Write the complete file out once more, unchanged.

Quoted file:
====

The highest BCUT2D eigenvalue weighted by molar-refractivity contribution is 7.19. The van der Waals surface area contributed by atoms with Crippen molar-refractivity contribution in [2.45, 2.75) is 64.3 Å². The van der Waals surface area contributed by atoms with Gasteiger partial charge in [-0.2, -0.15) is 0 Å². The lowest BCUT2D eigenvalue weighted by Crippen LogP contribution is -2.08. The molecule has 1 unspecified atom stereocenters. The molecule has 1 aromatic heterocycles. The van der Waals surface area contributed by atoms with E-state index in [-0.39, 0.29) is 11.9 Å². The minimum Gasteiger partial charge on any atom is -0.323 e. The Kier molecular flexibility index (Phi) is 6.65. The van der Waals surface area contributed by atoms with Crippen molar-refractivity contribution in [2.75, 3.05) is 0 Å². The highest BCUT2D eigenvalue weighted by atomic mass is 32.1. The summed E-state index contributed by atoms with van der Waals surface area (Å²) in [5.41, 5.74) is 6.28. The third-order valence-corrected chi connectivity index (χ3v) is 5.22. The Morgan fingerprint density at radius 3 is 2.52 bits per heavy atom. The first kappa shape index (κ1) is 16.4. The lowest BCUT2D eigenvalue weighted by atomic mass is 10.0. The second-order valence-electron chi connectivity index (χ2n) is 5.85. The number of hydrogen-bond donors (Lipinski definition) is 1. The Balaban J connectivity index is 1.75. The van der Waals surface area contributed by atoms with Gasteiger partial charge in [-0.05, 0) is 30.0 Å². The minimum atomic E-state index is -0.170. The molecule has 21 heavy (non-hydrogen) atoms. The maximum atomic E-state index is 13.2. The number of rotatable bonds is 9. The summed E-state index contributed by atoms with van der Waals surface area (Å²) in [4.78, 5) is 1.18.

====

The highest BCUT2D eigenvalue weighted by molar-refractivity contribution is 7.19. The van der Waals surface area contributed by atoms with Crippen molar-refractivity contribution in [2.45, 2.75) is 64.3 Å². The van der Waals surface area contributed by atoms with Gasteiger partial charge in [-0.2, -0.15) is 0 Å². The lowest BCUT2D eigenvalue weighted by Crippen LogP contribution is -2.08. The molecule has 1 unspecified atom stereocenters. The molecule has 1 aromatic heterocycles. The van der Waals surface area contributed by atoms with E-state index in [-0.39, 0.29) is 11.9 Å². The minimum Gasteiger partial charge on any atom is -0.323 e. The Kier molecular flexibility index (Phi) is 6.65. The van der Waals surface area contributed by atoms with Crippen molar-refractivity contribution in [2.75, 3.05) is 0 Å². The highest BCUT2D eigenvalue weighted by atomic mass is 32.1. The summed E-state index contributed by atoms with van der Waals surface area (Å²) in [5.41, 5.74) is 6.28. The third-order valence-corrected chi connectivity index (χ3v) is 5.22. The Morgan fingerprint density at radius 3 is 2.52 bits per heavy atom. The first kappa shape index (κ1) is 16.4. The lowest BCUT2D eigenvalue weighted by atomic mass is 10.0. The second-order valence-electron chi connectivity index (χ2n) is 5.85. The number of hydrogen-bond donors (Lipinski definition) is 1. The Balaban J connectivity index is 1.75. The van der Waals surface area contributed by atoms with Gasteiger partial charge in [-0.05, 0) is 30.0 Å². The minimum atomic E-state index is -0.170. The molecule has 21 heavy (non-hydrogen) atoms. The maximum atomic E-state index is 13.2. The number of rotatable bonds is 9. The summed E-state index contributed by atoms with van der Waals surface area (Å²) in [4.78, 5) is 1.18.